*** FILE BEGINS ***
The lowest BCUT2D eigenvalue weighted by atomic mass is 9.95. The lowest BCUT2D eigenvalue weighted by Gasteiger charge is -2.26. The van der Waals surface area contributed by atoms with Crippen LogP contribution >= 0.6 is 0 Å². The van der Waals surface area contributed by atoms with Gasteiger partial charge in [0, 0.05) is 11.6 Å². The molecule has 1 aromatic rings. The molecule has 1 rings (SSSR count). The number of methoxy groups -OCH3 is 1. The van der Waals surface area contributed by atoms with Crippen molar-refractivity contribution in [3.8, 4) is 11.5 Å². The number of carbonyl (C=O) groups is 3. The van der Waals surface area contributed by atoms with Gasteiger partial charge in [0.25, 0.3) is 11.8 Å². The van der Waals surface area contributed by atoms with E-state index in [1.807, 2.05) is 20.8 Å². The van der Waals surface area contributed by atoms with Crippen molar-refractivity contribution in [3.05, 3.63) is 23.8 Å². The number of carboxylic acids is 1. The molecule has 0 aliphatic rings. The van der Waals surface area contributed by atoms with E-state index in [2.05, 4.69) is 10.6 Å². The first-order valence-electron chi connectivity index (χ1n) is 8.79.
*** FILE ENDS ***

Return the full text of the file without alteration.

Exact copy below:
The lowest BCUT2D eigenvalue weighted by atomic mass is 9.95. The lowest BCUT2D eigenvalue weighted by Gasteiger charge is -2.26. The van der Waals surface area contributed by atoms with Crippen LogP contribution >= 0.6 is 0 Å². The van der Waals surface area contributed by atoms with Gasteiger partial charge in [0, 0.05) is 11.6 Å². The molecule has 1 aromatic rings. The molecule has 1 rings (SSSR count). The number of methoxy groups -OCH3 is 1. The van der Waals surface area contributed by atoms with Crippen molar-refractivity contribution in [3.8, 4) is 11.5 Å². The number of carbonyl (C=O) groups is 3. The van der Waals surface area contributed by atoms with Gasteiger partial charge in [0.25, 0.3) is 11.8 Å². The van der Waals surface area contributed by atoms with E-state index in [1.807, 2.05) is 20.8 Å². The van der Waals surface area contributed by atoms with Crippen molar-refractivity contribution in [3.05, 3.63) is 23.8 Å². The number of carboxylic acids is 1. The molecule has 0 aliphatic rings. The van der Waals surface area contributed by atoms with E-state index in [2.05, 4.69) is 10.6 Å². The first-order valence-electron chi connectivity index (χ1n) is 8.79.